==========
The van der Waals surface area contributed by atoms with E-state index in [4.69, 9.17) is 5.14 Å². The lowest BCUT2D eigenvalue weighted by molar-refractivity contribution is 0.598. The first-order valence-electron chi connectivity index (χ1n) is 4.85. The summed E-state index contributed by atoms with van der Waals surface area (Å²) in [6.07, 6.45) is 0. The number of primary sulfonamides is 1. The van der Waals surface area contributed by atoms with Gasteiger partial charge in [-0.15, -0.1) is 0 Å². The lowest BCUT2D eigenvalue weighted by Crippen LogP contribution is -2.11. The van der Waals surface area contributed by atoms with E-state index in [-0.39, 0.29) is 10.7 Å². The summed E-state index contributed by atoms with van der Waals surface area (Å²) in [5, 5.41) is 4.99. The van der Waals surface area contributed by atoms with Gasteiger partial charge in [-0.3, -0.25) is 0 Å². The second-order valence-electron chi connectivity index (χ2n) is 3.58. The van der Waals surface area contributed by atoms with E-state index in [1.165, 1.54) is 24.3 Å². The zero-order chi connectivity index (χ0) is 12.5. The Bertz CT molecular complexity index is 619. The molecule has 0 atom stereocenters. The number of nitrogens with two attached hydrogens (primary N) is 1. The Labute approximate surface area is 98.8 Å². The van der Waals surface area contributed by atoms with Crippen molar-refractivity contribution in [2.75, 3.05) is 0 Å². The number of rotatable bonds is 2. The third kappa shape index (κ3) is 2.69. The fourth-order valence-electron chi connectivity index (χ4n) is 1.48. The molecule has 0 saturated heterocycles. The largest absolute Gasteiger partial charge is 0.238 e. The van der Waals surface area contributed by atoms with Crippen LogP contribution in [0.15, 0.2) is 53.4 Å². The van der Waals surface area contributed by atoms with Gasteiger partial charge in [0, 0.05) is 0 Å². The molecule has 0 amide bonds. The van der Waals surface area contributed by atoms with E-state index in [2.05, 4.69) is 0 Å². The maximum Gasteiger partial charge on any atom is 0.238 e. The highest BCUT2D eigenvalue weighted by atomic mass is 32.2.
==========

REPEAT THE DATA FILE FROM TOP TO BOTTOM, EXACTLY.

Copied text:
The van der Waals surface area contributed by atoms with E-state index in [4.69, 9.17) is 5.14 Å². The lowest BCUT2D eigenvalue weighted by molar-refractivity contribution is 0.598. The first-order valence-electron chi connectivity index (χ1n) is 4.85. The summed E-state index contributed by atoms with van der Waals surface area (Å²) in [6.07, 6.45) is 0. The number of primary sulfonamides is 1. The van der Waals surface area contributed by atoms with Gasteiger partial charge in [-0.15, -0.1) is 0 Å². The lowest BCUT2D eigenvalue weighted by Crippen LogP contribution is -2.11. The van der Waals surface area contributed by atoms with E-state index in [-0.39, 0.29) is 10.7 Å². The summed E-state index contributed by atoms with van der Waals surface area (Å²) in [5, 5.41) is 4.99. The van der Waals surface area contributed by atoms with Gasteiger partial charge in [-0.3, -0.25) is 0 Å². The second-order valence-electron chi connectivity index (χ2n) is 3.58. The van der Waals surface area contributed by atoms with E-state index in [1.165, 1.54) is 24.3 Å². The zero-order chi connectivity index (χ0) is 12.5. The Bertz CT molecular complexity index is 619. The molecule has 0 atom stereocenters. The number of nitrogens with two attached hydrogens (primary N) is 1. The Labute approximate surface area is 98.8 Å². The van der Waals surface area contributed by atoms with Crippen molar-refractivity contribution in [2.75, 3.05) is 0 Å². The number of rotatable bonds is 2. The third kappa shape index (κ3) is 2.69. The fourth-order valence-electron chi connectivity index (χ4n) is 1.48. The molecule has 0 saturated heterocycles. The largest absolute Gasteiger partial charge is 0.238 e. The van der Waals surface area contributed by atoms with Crippen LogP contribution in [0.15, 0.2) is 53.4 Å². The van der Waals surface area contributed by atoms with Gasteiger partial charge in [0, 0.05) is 0 Å². The molecule has 0 amide bonds. The van der Waals surface area contributed by atoms with E-state index in [2.05, 4.69) is 0 Å². The maximum Gasteiger partial charge on any atom is 0.238 e. The highest BCUT2D eigenvalue weighted by atomic mass is 32.2.